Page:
Other states followed Vermont’s lead. Connecticut, New Jersey and New Hampshire have endorsed civil unions and California and Washington have enacted domestic partner laws. Only Massachusetts permits gay marriage.
Last summer, the Legislature appointed an 11-member Vermont Commission on Family Recognition and Protection to explore the idea of gay marriage and hear how Vermonters feel about it. The panel, which opponents say is stacked with gay marriage supporters and have boycotted on principle, has held seven hearings and has three more scheduled.
The hearings have generated plenty of input, but no name-calling or personal attacks.
James LaPierre, a 43-year-old nurse from Burlington who has a civil union partner and two children, saw the contrast firsthand.
LaPierre, a St. Albans native, went to a 2000 meeting on civil unions intending to get up and speak. Intimidated by the atmosphere, he didn’t.
“People would stand up and go to the microphone and there was jeering and catcalling,” he said. “It was hateful, and scary,” he said.
Last month, LaPierre returned to the same Bellows Free Academy auditorium for a public hearing by the Commission on Family Recognition. This time, he got up and spoke, and says the gathering was “supportive.” But it had fewer people about 100, by his count, compared with about 500 at the 2000 event.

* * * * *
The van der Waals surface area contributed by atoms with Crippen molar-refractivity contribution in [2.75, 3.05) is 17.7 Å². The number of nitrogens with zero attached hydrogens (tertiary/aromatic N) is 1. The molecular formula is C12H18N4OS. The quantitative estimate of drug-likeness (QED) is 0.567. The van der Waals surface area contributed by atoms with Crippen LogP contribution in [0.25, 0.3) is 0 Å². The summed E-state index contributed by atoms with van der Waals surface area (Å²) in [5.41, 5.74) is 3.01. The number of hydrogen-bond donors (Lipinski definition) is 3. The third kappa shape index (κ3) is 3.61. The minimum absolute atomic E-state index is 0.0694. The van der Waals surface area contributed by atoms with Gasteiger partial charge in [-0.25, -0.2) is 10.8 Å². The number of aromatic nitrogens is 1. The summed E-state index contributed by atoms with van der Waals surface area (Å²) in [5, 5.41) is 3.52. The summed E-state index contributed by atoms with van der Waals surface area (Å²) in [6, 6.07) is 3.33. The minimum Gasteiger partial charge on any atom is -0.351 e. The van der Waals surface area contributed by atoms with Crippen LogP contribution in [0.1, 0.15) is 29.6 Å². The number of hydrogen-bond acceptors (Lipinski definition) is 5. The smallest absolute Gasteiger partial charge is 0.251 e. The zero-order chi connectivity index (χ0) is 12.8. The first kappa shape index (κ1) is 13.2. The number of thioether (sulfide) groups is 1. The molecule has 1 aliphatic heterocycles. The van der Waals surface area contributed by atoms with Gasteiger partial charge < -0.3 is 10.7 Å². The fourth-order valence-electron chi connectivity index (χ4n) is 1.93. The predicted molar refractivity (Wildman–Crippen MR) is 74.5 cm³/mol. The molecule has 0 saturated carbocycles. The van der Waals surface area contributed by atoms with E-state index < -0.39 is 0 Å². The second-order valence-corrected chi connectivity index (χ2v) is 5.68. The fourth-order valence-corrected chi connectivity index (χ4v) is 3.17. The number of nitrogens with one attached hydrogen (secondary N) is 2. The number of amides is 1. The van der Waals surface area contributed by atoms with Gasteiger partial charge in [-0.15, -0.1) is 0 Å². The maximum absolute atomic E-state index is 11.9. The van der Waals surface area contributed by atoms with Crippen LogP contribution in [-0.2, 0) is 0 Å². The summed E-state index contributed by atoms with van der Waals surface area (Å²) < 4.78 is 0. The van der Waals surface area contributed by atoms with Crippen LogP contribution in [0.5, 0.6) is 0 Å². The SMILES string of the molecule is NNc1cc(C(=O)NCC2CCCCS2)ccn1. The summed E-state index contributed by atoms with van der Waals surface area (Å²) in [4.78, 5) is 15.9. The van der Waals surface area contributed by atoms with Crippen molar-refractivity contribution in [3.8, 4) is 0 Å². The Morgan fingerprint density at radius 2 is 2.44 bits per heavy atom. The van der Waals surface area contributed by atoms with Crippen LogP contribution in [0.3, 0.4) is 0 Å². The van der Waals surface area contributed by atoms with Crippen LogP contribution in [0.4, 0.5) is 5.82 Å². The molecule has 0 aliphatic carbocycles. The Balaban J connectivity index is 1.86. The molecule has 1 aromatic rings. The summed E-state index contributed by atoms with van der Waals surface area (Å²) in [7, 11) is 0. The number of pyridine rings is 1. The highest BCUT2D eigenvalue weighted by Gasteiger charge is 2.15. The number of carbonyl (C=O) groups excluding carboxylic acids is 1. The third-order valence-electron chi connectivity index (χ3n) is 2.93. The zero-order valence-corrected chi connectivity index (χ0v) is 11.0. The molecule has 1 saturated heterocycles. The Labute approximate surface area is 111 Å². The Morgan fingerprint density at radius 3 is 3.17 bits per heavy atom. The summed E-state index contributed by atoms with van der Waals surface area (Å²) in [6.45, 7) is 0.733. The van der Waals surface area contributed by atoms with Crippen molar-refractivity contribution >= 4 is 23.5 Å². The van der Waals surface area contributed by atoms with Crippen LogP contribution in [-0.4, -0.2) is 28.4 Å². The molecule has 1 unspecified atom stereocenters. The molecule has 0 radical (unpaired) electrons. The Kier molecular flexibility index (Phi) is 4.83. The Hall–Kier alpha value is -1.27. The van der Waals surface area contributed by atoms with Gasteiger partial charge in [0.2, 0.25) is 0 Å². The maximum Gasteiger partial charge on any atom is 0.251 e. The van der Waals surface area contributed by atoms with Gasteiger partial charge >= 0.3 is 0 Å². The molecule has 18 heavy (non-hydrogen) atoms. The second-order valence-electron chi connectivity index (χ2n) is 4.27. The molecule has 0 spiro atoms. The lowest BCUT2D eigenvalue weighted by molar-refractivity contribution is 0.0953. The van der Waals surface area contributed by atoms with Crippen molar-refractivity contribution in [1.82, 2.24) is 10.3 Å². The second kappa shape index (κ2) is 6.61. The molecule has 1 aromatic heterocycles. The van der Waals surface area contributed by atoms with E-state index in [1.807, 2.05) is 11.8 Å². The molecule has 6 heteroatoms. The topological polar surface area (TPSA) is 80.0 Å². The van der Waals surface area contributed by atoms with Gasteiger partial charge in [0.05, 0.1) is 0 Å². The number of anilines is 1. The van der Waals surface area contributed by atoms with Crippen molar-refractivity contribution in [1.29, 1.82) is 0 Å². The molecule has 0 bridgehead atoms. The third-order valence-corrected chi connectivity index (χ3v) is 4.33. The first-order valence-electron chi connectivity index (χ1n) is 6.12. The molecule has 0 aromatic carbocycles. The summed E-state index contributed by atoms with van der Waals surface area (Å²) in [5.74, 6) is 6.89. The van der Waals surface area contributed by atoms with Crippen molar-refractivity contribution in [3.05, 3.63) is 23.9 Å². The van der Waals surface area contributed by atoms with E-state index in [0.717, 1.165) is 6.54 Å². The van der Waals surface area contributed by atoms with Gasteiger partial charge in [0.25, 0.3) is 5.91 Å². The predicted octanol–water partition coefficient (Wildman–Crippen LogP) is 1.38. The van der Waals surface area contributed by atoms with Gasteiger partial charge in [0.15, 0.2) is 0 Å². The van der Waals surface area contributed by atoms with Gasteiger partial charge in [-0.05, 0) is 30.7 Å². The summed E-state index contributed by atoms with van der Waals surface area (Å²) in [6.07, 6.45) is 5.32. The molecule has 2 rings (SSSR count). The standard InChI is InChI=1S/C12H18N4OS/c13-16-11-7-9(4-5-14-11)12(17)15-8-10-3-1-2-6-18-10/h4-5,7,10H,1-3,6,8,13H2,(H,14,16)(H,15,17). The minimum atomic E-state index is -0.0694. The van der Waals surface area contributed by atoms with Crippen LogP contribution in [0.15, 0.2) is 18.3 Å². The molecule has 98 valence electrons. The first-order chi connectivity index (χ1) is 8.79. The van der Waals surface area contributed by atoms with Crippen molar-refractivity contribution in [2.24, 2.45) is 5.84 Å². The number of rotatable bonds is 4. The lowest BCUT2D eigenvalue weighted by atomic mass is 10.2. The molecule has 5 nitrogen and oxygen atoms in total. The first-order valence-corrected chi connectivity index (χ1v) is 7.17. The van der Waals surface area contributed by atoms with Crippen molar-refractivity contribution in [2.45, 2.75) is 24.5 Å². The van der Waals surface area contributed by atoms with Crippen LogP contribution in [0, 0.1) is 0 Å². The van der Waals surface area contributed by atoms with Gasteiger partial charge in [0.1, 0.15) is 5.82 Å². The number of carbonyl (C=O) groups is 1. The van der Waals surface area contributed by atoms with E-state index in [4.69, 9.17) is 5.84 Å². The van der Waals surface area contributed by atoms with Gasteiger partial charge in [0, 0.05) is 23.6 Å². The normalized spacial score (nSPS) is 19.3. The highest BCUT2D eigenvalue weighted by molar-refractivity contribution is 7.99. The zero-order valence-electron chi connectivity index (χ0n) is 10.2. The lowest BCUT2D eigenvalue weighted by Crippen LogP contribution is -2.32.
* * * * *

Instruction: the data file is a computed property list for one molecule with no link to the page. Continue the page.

“Instead of a hateful, unruly, mob-like meeting, it was civil and organized. There was representation of the other side, but only two or three people,” he said.
Opponents believe the change in tone may have more to do with their boycott and the lack of impending action than acceptance of gay marriage.
“If they’d announced they were going to move on it this year and these hearings were on a bill we intend to have a vote on this year, you’d be seeing a much different scenario,” said the Rev. Craig Bensen, president of Take It To The People, which promotes traditional marriage.
Bensen, who has called on opponents to boycott the state panel’s meetings, says that the move toward gay marriage is “activist-based” and out of touch with what Vermonters want. If the state truly wanted to know how its citizens felt about gay marriage, it would hold a nonbinding referendum, he said.
But he notes that some of the “Take Back Vermont” signs which dotted the landscape of Vermont in 2000 as a symbol of opposition to civil unions can still be found.
“The “‘Take Back Vermont’ signs were extremely durable. They’re left over. The sentiment’s not left over. It’s live sentiment,” he said.
Little, who’s no longer in the Legislature but chairs the Commission on Family Recognition, acknowledges that some gay marriage opponents are staying on the sidelines for now.
“Most people don’t expect the Legislature to take any action in 2008, and opponents, therefore, are keeping their powder dry until some point in the future, when it’s more likely to become a legislative debate,” he said.
This article appeared in the Dallas Voice print edition January 18, 2008